forward. In 3D space there is a different situation, since
learning objects are permanently positioned and the
learner walks through the space. Therefore methods are
needed which indicate the path through the learning
landscape. For example, objects can be highlighted by
pointing a spot light to an object which should be learned
next. In computer graphics light sources are well known
concepts in 3D worlds which most of them have
implemented. Another method would be to highlight a
learning object by adding a marker object to each learning
objects which can change the colour to indicate that this
learning object is the next one.
Realising a learning path is done by successively
highlighting one learning object after another one. This
mechanism bears also the possibility to highlight more
objects at the same time if they are equal (at the same
level) regarding the logical sequence. In this way the
learner can freely choose between them, which gives more
control to the learner. A further level regarding self-
regulated learning is obviously given by the fact that the
learner can freely move in 3D space and can deal with any
learning object in the learning landscape independent of
the highlighting state. Obviously this is a very natural way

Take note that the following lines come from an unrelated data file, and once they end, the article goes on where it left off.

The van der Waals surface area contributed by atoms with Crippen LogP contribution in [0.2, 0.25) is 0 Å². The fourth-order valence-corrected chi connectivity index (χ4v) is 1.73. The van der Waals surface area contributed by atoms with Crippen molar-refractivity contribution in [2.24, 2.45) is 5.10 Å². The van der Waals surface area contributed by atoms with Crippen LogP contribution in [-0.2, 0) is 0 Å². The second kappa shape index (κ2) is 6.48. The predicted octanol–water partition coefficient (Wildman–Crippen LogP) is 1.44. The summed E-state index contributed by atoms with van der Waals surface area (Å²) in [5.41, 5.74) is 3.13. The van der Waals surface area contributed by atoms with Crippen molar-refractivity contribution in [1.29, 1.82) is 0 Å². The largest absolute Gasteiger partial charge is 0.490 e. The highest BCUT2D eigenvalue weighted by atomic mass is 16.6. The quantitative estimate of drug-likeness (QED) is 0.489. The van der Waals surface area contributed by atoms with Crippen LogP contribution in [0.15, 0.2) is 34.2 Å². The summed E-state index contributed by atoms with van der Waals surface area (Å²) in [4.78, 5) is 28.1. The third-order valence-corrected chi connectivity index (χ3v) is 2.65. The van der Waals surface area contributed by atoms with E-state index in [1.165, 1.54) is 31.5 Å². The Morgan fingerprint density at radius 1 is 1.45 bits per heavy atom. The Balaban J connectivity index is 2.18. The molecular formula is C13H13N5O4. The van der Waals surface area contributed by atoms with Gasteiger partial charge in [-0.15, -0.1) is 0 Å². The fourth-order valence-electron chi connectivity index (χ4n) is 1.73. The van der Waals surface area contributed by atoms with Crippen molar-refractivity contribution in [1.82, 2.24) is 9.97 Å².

of providing self-regulated learning possibility, since it
comes from the general system design and is not an
explicitly created system feature.
In order to implement an adaptive strategy and to
arrange learning objects accordingly a knowledge
representation model is needed. Basically a domain has to
be defined which comprises a subject matter at an
appropriate size. For example the Pythagorean Theorem
can be a manageable domain for pupils. Learning objects
are the components which teach the domain and which the
learners interact with. Furthermore, skills are defined
which describe knowledge of learners on a cognitive level.
Skills are related to learning objects in the way that
learning objects are teaching specific skills. Furthermore,
following Competence-based Knowledge Space Theory,
skills are structured through prerequisite relations between
skills meaning that certain skills should be learned before
other skills.
A further element of the conceptual design is a